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Essays on leadership /

The Carnegie Commission on Preventing Deadly Conflict invited five world leaders, Boutros Boutros-Ghali, George Bush, Jimmy Carter, Mikhail Gorbachev, and Desmond Tutu, to consider leadership and preventing deadly conflict. Each offers a different perspective, yet all conclude that an individual leader's choices are crucial to creating the conditions that enhance or undermine peace. This volume highlights the capacities of international leaders. These leaders can help mobilize great financial or military resources, build international coalitions, and create a constituency for prevention. The Commission believes that prevention should be on the agenda of every head of state and government meeting and all foreign and defense ministerial gatherings. The international community should champion and reward good governance, especially in countries struggling towards greater democracy. International leaders can call attention to the problem of intergroup violence and tap into latent public inclination toward prevention. They have the scope to explain the need for prevention. They can help build the political will necessary to mount an effective response to complex emergencies and to help people prevent violence before it erupts. Addressing this point in his essay, former United Nations Secretary-General Boutros Boutros-Ghali highlights the need for vision, communication, and cooperation.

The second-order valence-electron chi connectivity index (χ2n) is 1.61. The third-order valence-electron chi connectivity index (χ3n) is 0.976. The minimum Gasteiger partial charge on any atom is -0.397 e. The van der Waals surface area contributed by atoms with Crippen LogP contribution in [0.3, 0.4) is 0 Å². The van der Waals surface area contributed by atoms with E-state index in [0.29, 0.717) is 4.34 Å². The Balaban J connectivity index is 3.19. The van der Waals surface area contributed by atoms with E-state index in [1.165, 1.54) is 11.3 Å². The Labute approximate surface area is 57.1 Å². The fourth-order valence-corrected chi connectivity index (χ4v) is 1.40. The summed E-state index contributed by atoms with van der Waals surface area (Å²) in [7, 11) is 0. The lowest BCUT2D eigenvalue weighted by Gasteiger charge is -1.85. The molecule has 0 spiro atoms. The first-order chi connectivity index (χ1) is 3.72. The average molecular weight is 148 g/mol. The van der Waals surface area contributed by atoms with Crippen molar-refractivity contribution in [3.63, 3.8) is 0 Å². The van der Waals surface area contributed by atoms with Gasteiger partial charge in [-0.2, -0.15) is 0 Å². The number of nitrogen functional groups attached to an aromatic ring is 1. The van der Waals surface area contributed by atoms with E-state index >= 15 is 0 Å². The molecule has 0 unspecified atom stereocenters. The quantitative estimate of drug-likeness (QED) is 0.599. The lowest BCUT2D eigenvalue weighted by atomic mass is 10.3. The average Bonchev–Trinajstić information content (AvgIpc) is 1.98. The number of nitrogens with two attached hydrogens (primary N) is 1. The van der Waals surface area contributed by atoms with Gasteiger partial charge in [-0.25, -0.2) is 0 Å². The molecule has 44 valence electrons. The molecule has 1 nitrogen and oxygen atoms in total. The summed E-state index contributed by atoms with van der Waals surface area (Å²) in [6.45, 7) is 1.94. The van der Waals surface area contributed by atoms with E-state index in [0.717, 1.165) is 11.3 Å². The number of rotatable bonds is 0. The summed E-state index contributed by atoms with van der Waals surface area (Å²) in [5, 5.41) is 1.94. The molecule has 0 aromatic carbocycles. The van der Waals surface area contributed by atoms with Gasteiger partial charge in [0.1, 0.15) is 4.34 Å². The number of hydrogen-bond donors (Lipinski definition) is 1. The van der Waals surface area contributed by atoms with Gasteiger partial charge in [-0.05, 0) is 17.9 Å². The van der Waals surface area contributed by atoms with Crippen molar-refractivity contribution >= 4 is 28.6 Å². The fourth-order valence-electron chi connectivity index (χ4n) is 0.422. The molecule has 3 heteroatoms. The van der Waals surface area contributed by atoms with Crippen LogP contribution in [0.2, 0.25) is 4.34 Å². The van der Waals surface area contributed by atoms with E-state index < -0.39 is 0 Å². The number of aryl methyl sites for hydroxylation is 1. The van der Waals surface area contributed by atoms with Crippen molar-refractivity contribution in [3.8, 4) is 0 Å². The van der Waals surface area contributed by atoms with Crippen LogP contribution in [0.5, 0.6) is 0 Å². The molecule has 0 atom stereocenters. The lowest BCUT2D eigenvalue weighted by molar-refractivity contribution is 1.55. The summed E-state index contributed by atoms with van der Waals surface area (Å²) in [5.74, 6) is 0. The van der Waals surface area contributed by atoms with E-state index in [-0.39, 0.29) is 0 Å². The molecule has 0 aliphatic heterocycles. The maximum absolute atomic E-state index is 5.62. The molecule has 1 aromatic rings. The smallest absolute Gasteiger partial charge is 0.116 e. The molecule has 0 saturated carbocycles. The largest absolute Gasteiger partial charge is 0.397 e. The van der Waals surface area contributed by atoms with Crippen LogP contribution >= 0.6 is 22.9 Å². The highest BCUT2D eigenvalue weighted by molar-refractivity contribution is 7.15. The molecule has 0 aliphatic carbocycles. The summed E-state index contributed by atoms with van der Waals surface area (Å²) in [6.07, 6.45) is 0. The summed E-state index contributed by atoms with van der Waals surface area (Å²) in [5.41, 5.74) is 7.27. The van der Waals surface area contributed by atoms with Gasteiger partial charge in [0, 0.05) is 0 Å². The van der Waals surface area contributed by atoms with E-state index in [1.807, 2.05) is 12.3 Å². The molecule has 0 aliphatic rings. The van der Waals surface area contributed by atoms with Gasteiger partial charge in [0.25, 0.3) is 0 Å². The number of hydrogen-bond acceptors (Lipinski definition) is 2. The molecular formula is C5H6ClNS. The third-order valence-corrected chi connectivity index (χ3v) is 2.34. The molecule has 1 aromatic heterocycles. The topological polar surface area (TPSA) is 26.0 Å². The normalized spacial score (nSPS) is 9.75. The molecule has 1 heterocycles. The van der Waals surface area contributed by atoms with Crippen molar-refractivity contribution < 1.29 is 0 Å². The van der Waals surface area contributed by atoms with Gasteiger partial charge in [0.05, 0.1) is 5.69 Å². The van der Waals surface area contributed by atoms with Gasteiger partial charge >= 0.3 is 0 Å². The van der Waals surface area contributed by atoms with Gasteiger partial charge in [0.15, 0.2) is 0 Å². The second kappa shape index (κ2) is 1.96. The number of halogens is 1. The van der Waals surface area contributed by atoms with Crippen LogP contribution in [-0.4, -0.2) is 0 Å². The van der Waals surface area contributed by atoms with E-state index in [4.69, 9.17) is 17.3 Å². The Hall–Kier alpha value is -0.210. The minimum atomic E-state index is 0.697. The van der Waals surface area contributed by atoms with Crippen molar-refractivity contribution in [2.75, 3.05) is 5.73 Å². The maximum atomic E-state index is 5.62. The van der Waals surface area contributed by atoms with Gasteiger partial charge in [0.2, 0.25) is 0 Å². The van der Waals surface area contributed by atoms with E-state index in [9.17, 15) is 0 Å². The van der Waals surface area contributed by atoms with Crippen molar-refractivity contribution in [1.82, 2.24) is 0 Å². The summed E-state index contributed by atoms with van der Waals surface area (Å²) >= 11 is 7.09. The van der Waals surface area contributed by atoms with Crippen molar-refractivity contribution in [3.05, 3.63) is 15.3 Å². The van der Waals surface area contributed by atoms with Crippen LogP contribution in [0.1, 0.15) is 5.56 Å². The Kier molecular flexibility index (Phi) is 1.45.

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  • "The Carnegie Commission on Preventing Deadly Conflict invited five world leaders, Boutros Boutros-Ghali, George Bush, Jimmy Carter, Mikhail Gorbachev, and Desmond Tutu, to consider leadership and preventing deadly conflict. Each offers a different perspective, yet all conclude that an individual leader's choices are crucial to creating the conditions that enhance or undermine peace. This volume highlights the capacities of international leaders. These leaders can help mobilize great financial or military resources, build international coalitions, and create a constituency for prevention. The Commission believes that prevention should be on the agenda of every head of state and government meeting and all foreign and defense ministerial gatherings. The international community should champion and reward good governance, especially in countries struggling towards greater democracy. International leaders can call attention to the problem of intergroup violence and tap into latent public inclination toward prevention. They have the scope to explain the need for prevention. They can help build the political will necessary to mount an effective response to complex emergencies and to help people prevent violence before it erupts. Addressing this point in his essay, former United Nations Secretary-General Boutros Boutros-Ghali highlights the need for vision, communication, and cooperation."@en

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  • "Essays on leadership"
  • "Essays on leadership."
  • "Essays on leadership /"
  • "Essays on leadership /"@en
  • "Essays on Leadership"
  • "Essays on Leadership"@en